Is it remotely legit to actually design a whole PDF document with iTextSharp with code (i.e not loading external files)? I want the final result to look similar to a web page with various colors, borders, images and everything.
Or do you have to rely on other documents like .doc, .html files to achieve a good design? Originally I thought that I would use HTML markup to generate a PDF, but why even use a HTML markup or a template file to create the PDF design when I could just do it right within the PDF without having to rely on on various files that serves no real purpose.
Is it possible to generate and design big PDF documents using code and are there any more proper guides or similar with all the various commands to generate texts, images, borders and everything since I have no real clue about generating PDF with code.
The question is very broad, so I can only give you a very broad answer.
Option 1: you create your layout by using iText's high-level objects. There are countless applications out there that are using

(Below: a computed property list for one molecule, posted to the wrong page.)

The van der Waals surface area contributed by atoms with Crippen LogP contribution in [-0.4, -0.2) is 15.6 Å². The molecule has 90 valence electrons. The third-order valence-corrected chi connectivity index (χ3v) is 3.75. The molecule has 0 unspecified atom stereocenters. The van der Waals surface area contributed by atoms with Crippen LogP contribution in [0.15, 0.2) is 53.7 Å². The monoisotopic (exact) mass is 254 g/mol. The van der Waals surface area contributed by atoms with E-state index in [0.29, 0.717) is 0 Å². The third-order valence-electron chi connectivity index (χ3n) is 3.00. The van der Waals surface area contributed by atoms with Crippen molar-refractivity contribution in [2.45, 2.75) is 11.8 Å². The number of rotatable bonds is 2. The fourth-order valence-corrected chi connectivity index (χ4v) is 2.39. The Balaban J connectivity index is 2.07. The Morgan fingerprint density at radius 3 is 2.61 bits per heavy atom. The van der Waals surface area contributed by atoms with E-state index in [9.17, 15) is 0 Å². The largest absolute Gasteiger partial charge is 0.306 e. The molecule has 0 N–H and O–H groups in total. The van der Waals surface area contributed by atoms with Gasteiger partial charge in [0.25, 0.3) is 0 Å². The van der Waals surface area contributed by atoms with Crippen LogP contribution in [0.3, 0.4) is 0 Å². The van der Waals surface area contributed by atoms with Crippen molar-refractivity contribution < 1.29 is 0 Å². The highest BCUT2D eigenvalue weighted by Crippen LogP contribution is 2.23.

PdfPTable to generate complex reports. For instance: the time tables for a German Railway company are created from scratch through code; the invoices for a Belgian Telco company are created this way,... The advantage of this approach is that you can really fine-tune the layout. The disadvantage is that you need to change source code as soon as you want to change the layout.
Option 2: you create your layout by creating an AcroForm template. Every field in this template has a name and is visualized at exact positions (defined by its coordinates) on specific pages. The code to fill out such a form consists of only a handful of lines. Whenever you need to change the layout, you alter the AcroForm template. You do not need to change your code. The disadvantage is that AcroForms are very static. Compare it to a paper form: you can't insert a row in a paper form either.
Option 3: use a third party tool to define the template and a third party server that uses iText under the hood to create PDFs based on the template. An example of such a third party tool is Scriptura developed by Inventive Designers. There are other tools, but Inventive Designers is a customer of iText and we know that they are using iText correctly whereas we don't have this guarantee from other vendors.
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